Obsidian Arts takes on “sagging”

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Image by Stephan Paley

Obsidian Arts Curator Roderic Southall believes a good art exhibition should help us to explore cultural questions as a community. And sometime those questions are staring us all in the face, but no one is talking about them.

The question that inspired his latest exhibition “Hang Time: The Enduring, Endearing Trend,” is this: Why do we react so strongly to guys who let their jeans sag below their hips? Southall says he’s constantly intrigued by the amount of anger and contempt he hears from people talking about “sagging.”

These youth, like every other generation before them, are simply pressing for a separate range of identity markers other than those used by their parents and elders. And yet the blantant amount of shaming that the reactions carry… the tragedy of the kind of community dialogue that it has generated. If I were asked to boil down the messages that are sent to saggers by those adults who object to it I would suggest the phrase “you low down dirty dog homo boy who lacks any positive sense of who you are . . . listen to me as I tell you how to be”. I think that accurately reflects how little I think the dialogue has been worth. Why we have such a violent community dialogue about clothing in the midst of all of the other social challenges is worthy of study and, in a way, celebration

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There are a few theories as to how exactly sagging came into existence. First, it started in prison because guards take away belts so inmates can’t hang themselves. Second, also based in prison, it’s considered a code that a guy is “available” to other prisoners. Third, it’s simply a fashion trend started by Calvin Klein and ‘Marky Mark’ (i.e. Mark Wahlberg).

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Whatever initiated it, “sagging” has lasted close to 20 years. And Southall thinks that makes it even more interesting:

Clothing style-trends usually move onto and off the fashion stage in short order. Sagging has a staying power that has surpassed many trends that have swept through and, for a period, defined what black people thought about themselves. That fact is pretty significant because it indicates that sagging is a long term response and reflection of its adherents… and the adherents that follow them by almost a generation.

Recent attempts to ban sagging from the streets have sparked even more controversy and debate. Can you be arrested for your fashion? Does the fact that you look like you might have done prison time make you a criminal?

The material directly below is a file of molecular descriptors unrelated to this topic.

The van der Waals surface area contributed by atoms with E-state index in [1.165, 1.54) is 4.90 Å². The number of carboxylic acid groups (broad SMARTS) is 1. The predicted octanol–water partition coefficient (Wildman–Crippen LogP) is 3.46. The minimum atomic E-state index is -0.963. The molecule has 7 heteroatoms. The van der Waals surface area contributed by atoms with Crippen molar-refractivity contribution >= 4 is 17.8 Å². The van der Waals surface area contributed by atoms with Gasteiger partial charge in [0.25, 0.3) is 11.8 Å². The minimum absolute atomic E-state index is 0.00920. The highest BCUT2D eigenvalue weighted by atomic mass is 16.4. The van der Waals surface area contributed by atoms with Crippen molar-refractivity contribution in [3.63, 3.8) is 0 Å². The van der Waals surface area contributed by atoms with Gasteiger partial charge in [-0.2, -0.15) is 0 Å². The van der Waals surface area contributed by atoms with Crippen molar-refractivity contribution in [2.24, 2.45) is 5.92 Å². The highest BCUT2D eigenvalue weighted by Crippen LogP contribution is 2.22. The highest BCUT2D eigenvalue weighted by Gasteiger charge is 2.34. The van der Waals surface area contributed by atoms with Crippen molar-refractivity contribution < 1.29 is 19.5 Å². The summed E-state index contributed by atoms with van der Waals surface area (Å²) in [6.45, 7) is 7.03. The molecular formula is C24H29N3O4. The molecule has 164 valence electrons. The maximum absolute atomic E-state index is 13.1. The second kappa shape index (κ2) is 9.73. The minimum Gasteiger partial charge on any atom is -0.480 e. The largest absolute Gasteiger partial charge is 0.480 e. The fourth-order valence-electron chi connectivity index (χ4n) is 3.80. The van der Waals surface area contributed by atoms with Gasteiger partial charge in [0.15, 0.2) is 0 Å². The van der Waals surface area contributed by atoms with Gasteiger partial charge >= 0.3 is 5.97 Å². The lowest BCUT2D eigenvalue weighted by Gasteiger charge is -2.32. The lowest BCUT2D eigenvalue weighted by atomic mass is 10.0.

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Obsidian Arts’ exhibition looks at the controversy and animosity surrounding the fashion trend, and excerpts interviews with “saggers” about why they wear their jeans the way they do. Their general response?

A) it’s comfortable

B) I like the way it looks

C) I can show off my collection of silk boxers

The exhibition also features music about the fashion, including Betty Wright’s song “Pull your pants up!”

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“Hang Time: The Enduring, Endearing Trend” is on display through January 30 in the lobby of Pillsbury House in Minneapolis.

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  • JJ

    “Just like any generation”…I agree with that observation.

    HOWEVER…this makes me cringe.

    First, just like every generation and its fashion trends (like ear-rings for guys in the 1980’s) — when you go for a serious job interview with saggin pants (or even a not so serious one) you will not get hired. At some point, just like every punk white kid in the 80’s — you have to check your fashoin at the door — or risk falling behind in life. Sorry but it is the truth.

    Second, saggin has moved past a fashion trend. I agree. What I think it now represents to most of “white society” (true or not, or fair or not) is “lazy”. If you cannot bother to pull your pants up, how can you be a responsible person, employee, student?

    African Americans especially have enough to battle in terms of discrimination — why make things worse for ourselves? Defeat stereotypes — don’t create new ones…I know it is not that simple — but on an individual level (i.e. getting dressed in the morning — it IS that simple).

  • Tony

    I would like to hear what Bill Cosby thnks of this article.

  • CL

    “If I were asked to boil down the messages that are sent to saggers by those adults who object to it I would suggest the phrase ‘you low down dirty dog homo boy who lacks any positive sense of who you are . . . listen to me as I tell you how to be.’ I think that accurately reflects how little I think the dialogue has been worth.”

    I wonder if Mr. Southall was conscious of the fact that, in his hypothetical verbalization of this “violent community dialogue” which disparages his subculture, he chose language that disparages someone else? “Homo” equating to “low down dirty dog”, perhaps used in place of “faggot” or another word which wouldn’t have been fit to broadcast?

    (Unless he actually meant that the objecting adult sees a sagger and assumes that person is a homosexual?)

  • Charles

    Jeepers.

    I object to those who wear pants up around their nipples.

    Makes me think they’re dishonest, lazy, ignorant, violent and have no self-esteem.

  • JP Armstrong

    I like how no saggers can read well enough to defend themselves.

    I would like to take this in a different direction; Medical. If you’ve noticed, a mans gait it different when his pants are below his ass? Expecially when his hands are full and he has to walk stiff and bow legged to keep his twig n berries from being exposed. If just wearing the wrong kind of shoes ruins you back, what does years of this lewd behavior do to a mans ankles, knees, hips and back? What kind of long term burden does this put on the medical system?